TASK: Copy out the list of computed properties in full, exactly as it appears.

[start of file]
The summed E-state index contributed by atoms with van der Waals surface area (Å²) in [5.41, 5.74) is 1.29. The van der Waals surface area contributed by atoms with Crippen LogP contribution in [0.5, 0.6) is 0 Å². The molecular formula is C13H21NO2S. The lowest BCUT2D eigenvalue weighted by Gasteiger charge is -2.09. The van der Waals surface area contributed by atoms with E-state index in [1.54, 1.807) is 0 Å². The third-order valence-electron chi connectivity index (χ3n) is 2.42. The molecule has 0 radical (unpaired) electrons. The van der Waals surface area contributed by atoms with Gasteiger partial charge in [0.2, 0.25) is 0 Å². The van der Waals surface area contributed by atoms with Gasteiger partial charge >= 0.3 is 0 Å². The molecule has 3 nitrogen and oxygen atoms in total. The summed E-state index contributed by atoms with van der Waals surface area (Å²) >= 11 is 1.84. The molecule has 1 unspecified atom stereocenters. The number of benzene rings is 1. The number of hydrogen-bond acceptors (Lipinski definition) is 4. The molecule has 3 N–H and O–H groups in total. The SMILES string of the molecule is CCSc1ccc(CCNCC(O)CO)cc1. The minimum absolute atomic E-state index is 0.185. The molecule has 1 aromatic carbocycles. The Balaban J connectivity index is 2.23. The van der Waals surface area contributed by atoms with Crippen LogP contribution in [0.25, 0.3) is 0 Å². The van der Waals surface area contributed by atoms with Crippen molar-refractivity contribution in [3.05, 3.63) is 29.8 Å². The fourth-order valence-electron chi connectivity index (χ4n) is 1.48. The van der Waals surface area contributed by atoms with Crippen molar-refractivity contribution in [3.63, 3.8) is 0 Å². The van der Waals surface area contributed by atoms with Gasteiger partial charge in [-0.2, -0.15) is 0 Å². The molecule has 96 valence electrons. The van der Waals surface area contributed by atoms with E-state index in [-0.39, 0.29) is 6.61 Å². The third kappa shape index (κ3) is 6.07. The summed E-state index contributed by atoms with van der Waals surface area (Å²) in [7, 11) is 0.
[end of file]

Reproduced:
The summed E-state index contributed by atoms with van der Waals surface area (Å²) in [5.41, 5.74) is 1.29. The van der Waals surface area contributed by atoms with Crippen LogP contribution in [0.5, 0.6) is 0 Å². The molecular formula is C13H21NO2S. The lowest BCUT2D eigenvalue weighted by Gasteiger charge is -2.09. The van der Waals surface area contributed by atoms with E-state index in [1.54, 1.807) is 0 Å². The third-order valence-electron chi connectivity index (χ3n) is 2.42. The molecule has 0 radical (unpaired) electrons. The van der Waals surface area contributed by atoms with Gasteiger partial charge in [0.2, 0.25) is 0 Å². The van der Waals surface area contributed by atoms with Gasteiger partial charge >= 0.3 is 0 Å². The molecule has 3 nitrogen and oxygen atoms in total. The summed E-state index contributed by atoms with van der Waals surface area (Å²) >= 11 is 1.84. The molecule has 1 unspecified atom stereocenters. The number of benzene rings is 1. The number of hydrogen-bond acceptors (Lipinski definition) is 4. The molecule has 3 N–H and O–H groups in total. The SMILES string of the molecule is CCSc1ccc(CCNCC(O)CO)cc1. The minimum absolute atomic E-state index is 0.185. The molecule has 1 aromatic carbocycles. The Balaban J connectivity index is 2.23. The van der Waals surface area contributed by atoms with Crippen LogP contribution in [0.25, 0.3) is 0 Å². The van der Waals surface area contributed by atoms with Crippen molar-refractivity contribution in [3.05, 3.63) is 29.8 Å². The fourth-order valence-electron chi connectivity index (χ4n) is 1.48. The van der Waals surface area contributed by atoms with Crippen molar-refractivity contribution in [3.63, 3.8) is 0 Å². The van der Waals surface area contributed by atoms with Gasteiger partial charge in [-0.2, -0.15) is 0 Å². The molecule has 96 valence electrons. The van der Waals surface area contributed by atoms with E-state index in [-0.39, 0.29) is 6.61 Å². The third kappa shape index (κ3) is 6.07. The summed E-state index contributed by atoms with van der Waals surface area (Å²) in [7, 11) is 0.